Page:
Interested in starting your own entrepreneurial journey but unsure what to expect? Then read up on our interview with Terrance Thornton, Owner and Founder of San Rafael Martial Arts, located in San Rafael, CA, USA.

What's your business, and who are your customers?

I am a martial arts instructor and own San Rafael Martial Arts. My students are people who want to learn either Kung Fu or Tai Chi, looking to learn self-defense and get in better shape while having fun in a positive atmosphere.

Tell us about yourself

The famous Kung Fu movies of the 1970s got me interested in martial arts. Many years before having a way to get to my teacher's school, I vowed that I would go there when I could get there on my own. In 1989, I was able to fulfill my promise to myself and begin training. I was literally living a dream that I've been dreaming of for years.

I was still in school and working at the time. Eventually, I became a general manager where I worked. Opening a school and teaching for a living never crossed my mind. However, when the opportunity came to open my own school and teach, I felt like I had nothing to lose.

What's your biggest accomplishment as a business owner?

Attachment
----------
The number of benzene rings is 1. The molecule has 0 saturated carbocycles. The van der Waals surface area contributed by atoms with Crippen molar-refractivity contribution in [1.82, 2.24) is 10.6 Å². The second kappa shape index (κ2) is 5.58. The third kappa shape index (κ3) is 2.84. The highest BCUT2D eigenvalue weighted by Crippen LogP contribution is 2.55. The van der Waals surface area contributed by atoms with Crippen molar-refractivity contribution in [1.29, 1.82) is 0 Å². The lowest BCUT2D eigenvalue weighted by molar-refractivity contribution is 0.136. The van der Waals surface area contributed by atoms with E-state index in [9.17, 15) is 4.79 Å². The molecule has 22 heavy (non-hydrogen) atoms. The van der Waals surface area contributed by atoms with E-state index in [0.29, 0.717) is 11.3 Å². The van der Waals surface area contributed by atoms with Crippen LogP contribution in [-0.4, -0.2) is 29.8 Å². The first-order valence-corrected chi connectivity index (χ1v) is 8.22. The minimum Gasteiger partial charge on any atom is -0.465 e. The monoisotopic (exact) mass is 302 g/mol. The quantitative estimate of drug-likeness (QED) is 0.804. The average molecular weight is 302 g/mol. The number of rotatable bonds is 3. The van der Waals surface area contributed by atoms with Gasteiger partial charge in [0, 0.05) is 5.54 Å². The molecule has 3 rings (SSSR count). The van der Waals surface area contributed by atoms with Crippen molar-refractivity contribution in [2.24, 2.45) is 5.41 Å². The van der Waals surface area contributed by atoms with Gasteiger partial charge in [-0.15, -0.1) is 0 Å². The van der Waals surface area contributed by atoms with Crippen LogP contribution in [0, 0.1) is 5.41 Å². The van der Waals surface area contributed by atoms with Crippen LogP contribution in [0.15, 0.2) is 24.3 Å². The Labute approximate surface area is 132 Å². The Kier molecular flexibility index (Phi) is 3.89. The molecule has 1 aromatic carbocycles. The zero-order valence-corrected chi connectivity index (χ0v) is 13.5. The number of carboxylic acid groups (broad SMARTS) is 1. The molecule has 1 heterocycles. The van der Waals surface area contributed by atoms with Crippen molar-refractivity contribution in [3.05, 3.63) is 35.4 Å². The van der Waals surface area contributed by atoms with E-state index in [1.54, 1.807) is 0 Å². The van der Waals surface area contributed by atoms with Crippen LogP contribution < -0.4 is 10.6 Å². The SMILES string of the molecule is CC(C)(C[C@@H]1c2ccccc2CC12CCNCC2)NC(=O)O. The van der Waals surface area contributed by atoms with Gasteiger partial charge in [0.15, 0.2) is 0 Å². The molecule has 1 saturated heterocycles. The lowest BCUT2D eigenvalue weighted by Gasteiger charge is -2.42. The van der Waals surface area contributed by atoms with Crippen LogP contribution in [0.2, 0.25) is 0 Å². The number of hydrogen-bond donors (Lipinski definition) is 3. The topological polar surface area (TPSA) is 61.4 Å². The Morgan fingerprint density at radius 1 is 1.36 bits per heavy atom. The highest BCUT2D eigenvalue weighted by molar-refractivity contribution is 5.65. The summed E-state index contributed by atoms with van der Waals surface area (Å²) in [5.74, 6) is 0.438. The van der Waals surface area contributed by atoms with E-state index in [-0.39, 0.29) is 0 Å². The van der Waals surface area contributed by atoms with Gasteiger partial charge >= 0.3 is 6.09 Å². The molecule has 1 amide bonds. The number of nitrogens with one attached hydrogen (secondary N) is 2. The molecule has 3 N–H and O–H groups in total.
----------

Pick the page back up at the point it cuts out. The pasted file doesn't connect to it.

Watching my students grow in their martial arts and personal worlds. Especially the kids and teens, knowing that I'd been a helping hand in molding their character, values, and physical/inner strength. This goes for adults and seniors, too but seen regularly with the youth.

What's one of the hardest things that come with being a business owner?

In my business, you are vested in many of your students' growth. When the long-timers have to leave after so many years due to going away for college, getting a new job out of state, or getting married or having kids, life happens, but people that have become a part of your life may now be a social media or online friend you text every now and then.

What are the top tips you'd give to anyone looking to start, run and grow a business today?

  1. To have an open mind. Unless this is not your first business or location, it will be difficult to predict what's next. Being in the moment so you can absorb what's happening around you is key. I learned a lot this way.
  2. Know your neighbors, so they can get to know you. A big part of your business may be from referrals. If potential clients ask another business they frequent about you, you'll want them to be able to tell them something or at least speak about you.
  3. Be patient and have a plan. My business comes mostly from student enrollment. On my first day, I had some leads but zero students. I knew what I had to offer, I just needed patience. Ten years later, this is still an important tip when setting new goals.

Is there anything else you'd like to share?

I shop, eat and get my hair cut in the community I work in. I know my neighbors, and they know me. Be a part of and, if you can serve the community you work in.

Where can people find you and your business?


If you like what you've read here and have your own story as a solo or small business entrepreneur that you'd like to share, then please answer these interview questions. We'd love to feature your journey on these pages.

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